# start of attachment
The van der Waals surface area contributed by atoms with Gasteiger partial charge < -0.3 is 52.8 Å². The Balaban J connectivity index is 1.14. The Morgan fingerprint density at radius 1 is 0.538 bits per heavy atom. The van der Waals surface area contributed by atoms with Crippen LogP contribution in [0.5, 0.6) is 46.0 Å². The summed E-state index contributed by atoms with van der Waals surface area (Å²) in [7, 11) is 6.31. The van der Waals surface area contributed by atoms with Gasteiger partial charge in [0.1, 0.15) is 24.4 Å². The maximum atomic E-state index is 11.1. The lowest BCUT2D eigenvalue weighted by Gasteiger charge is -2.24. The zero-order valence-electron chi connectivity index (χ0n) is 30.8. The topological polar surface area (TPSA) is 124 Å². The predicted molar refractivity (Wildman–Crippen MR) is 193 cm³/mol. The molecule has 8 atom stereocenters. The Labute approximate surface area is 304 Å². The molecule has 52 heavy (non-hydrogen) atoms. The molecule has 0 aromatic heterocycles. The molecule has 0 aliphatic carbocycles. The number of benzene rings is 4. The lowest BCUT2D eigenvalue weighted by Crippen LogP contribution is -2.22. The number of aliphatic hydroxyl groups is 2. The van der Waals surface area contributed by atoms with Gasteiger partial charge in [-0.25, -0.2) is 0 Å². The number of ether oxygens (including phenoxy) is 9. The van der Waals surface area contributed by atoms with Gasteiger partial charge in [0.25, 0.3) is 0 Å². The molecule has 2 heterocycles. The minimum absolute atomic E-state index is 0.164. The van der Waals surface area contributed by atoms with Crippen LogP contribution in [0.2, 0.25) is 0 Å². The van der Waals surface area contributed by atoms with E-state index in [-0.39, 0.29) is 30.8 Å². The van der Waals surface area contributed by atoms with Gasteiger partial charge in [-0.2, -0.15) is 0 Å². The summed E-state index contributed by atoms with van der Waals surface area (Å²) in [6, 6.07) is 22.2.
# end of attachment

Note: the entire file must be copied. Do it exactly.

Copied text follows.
The van der Waals surface area contributed by atoms with Gasteiger partial charge < -0.3 is 52.8 Å². The Balaban J connectivity index is 1.14. The Morgan fingerprint density at radius 1 is 0.538 bits per heavy atom. The van der Waals surface area contributed by atoms with Crippen LogP contribution in [0.5, 0.6) is 46.0 Å². The summed E-state index contributed by atoms with van der Waals surface area (Å²) in [7, 11) is 6.31. The van der Waals surface area contributed by atoms with Gasteiger partial charge in [0.1, 0.15) is 24.4 Å². The maximum atomic E-state index is 11.1. The lowest BCUT2D eigenvalue weighted by Gasteiger charge is -2.24. The zero-order valence-electron chi connectivity index (χ0n) is 30.8. The topological polar surface area (TPSA) is 124 Å². The predicted molar refractivity (Wildman–Crippen MR) is 193 cm³/mol. The molecule has 8 atom stereocenters. The Labute approximate surface area is 304 Å². The molecule has 52 heavy (non-hydrogen) atoms. The molecule has 0 aromatic heterocycles. The molecule has 0 aliphatic carbocycles. The number of benzene rings is 4. The lowest BCUT2D eigenvalue weighted by Crippen LogP contribution is -2.22. The number of aliphatic hydroxyl groups is 2. The van der Waals surface area contributed by atoms with Gasteiger partial charge in [-0.25, -0.2) is 0 Å². The number of ether oxygens (including phenoxy) is 9. The van der Waals surface area contributed by atoms with Gasteiger partial charge in [0.25, 0.3) is 0 Å². The molecule has 2 heterocycles. The minimum absolute atomic E-state index is 0.164. The van der Waals surface area contributed by atoms with Crippen LogP contribution in [0.2, 0.25) is 0 Å². The van der Waals surface area contributed by atoms with E-state index in [-0.39, 0.29) is 30.8 Å². The van der Waals surface area contributed by atoms with Gasteiger partial charge in [-0.2, -0.15) is 0 Å². The summed E-state index contributed by atoms with van der Waals surface area (Å²) in [6, 6.07) is 22.2.